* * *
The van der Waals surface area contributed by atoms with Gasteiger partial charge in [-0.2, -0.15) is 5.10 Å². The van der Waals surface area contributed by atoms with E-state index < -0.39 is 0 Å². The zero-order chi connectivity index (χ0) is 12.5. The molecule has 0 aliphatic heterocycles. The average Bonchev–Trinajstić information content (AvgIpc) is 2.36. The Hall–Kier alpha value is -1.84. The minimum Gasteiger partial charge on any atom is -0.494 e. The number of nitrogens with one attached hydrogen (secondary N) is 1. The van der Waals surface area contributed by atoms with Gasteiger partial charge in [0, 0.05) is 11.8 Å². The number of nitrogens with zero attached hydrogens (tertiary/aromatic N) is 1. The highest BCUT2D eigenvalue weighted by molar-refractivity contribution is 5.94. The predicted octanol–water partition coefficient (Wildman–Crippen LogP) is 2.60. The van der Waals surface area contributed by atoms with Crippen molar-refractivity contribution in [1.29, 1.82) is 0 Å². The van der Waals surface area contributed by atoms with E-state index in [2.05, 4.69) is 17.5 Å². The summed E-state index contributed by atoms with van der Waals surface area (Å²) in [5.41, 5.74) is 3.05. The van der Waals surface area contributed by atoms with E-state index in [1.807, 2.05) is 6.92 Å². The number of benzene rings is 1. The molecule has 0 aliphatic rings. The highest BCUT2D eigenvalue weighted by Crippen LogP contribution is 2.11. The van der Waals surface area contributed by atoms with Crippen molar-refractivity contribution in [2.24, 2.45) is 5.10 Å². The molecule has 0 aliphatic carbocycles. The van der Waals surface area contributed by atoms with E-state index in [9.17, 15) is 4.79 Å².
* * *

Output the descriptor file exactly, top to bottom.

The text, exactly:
The van der Waals surface area contributed by atoms with Gasteiger partial charge in [-0.2, -0.15) is 5.10 Å². The van der Waals surface area contributed by atoms with E-state index < -0.39 is 0 Å². The zero-order chi connectivity index (χ0) is 12.5. The molecule has 0 aliphatic heterocycles. The average Bonchev–Trinajstić information content (AvgIpc) is 2.36. The Hall–Kier alpha value is -1.84. The minimum Gasteiger partial charge on any atom is -0.494 e. The number of nitrogens with one attached hydrogen (secondary N) is 1. The van der Waals surface area contributed by atoms with Gasteiger partial charge in [0, 0.05) is 11.8 Å². The number of nitrogens with zero attached hydrogens (tertiary/aromatic N) is 1. The highest BCUT2D eigenvalue weighted by molar-refractivity contribution is 5.94. The predicted octanol–water partition coefficient (Wildman–Crippen LogP) is 2.60. The van der Waals surface area contributed by atoms with Crippen molar-refractivity contribution in [1.29, 1.82) is 0 Å². The van der Waals surface area contributed by atoms with E-state index in [2.05, 4.69) is 17.5 Å². The summed E-state index contributed by atoms with van der Waals surface area (Å²) in [5.41, 5.74) is 3.05. The van der Waals surface area contributed by atoms with E-state index in [1.807, 2.05) is 6.92 Å². The number of benzene rings is 1. The molecule has 0 aliphatic rings. The highest BCUT2D eigenvalue weighted by Crippen LogP contribution is 2.11. The van der Waals surface area contributed by atoms with Crippen molar-refractivity contribution in [2.24, 2.45) is 5.10 Å². The molecule has 0 aliphatic carbocycles. The van der Waals surface area contributed by atoms with E-state index in [9.17, 15) is 4.79 Å².